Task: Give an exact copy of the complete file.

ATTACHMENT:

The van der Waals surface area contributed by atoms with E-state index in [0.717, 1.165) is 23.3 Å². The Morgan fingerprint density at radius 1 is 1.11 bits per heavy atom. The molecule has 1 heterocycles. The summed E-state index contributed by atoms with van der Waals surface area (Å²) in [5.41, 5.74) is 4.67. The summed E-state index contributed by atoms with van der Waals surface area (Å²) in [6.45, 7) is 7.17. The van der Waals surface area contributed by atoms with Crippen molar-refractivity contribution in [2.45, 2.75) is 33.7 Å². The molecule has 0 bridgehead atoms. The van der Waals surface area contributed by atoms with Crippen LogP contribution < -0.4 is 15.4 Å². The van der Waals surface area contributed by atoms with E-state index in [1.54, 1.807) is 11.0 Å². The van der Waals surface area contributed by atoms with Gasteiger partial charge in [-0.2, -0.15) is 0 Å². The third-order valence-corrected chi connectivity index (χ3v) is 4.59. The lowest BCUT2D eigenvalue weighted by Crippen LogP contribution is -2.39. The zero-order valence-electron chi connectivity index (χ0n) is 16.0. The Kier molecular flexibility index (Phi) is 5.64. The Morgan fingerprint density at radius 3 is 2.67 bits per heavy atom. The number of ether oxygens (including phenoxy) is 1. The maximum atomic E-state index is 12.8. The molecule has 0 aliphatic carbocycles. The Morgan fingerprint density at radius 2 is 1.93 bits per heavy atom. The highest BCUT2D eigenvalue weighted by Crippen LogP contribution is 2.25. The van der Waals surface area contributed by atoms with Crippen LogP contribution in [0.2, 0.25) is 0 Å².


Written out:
The van der Waals surface area contributed by atoms with E-state index in [0.717, 1.165) is 23.3 Å². The Morgan fingerprint density at radius 1 is 1.11 bits per heavy atom. The molecule has 1 heterocycles. The summed E-state index contributed by atoms with van der Waals surface area (Å²) in [5.41, 5.74) is 4.67. The summed E-state index contributed by atoms with van der Waals surface area (Å²) in [6.45, 7) is 7.17. The van der Waals surface area contributed by atoms with Crippen molar-refractivity contribution in [2.45, 2.75) is 33.7 Å². The molecule has 0 bridgehead atoms. The van der Waals surface area contributed by atoms with Crippen LogP contribution < -0.4 is 15.4 Å². The van der Waals surface area contributed by atoms with E-state index in [1.54, 1.807) is 11.0 Å². The van der Waals surface area contributed by atoms with Gasteiger partial charge in [-0.2, -0.15) is 0 Å². The third-order valence-corrected chi connectivity index (χ3v) is 4.59. The lowest BCUT2D eigenvalue weighted by Crippen LogP contribution is -2.39. The zero-order valence-electron chi connectivity index (χ0n) is 16.0. The Kier molecular flexibility index (Phi) is 5.64. The Morgan fingerprint density at radius 3 is 2.67 bits per heavy atom. The number of ether oxygens (including phenoxy) is 1. The maximum atomic E-state index is 12.8. The molecule has 0 aliphatic carbocycles. The Morgan fingerprint density at radius 2 is 1.93 bits per heavy atom. The highest BCUT2D eigenvalue weighted by Crippen LogP contribution is 2.25. The van der Waals surface area contributed by atoms with Crippen LogP contribution in [0.2, 0.25) is 0 Å².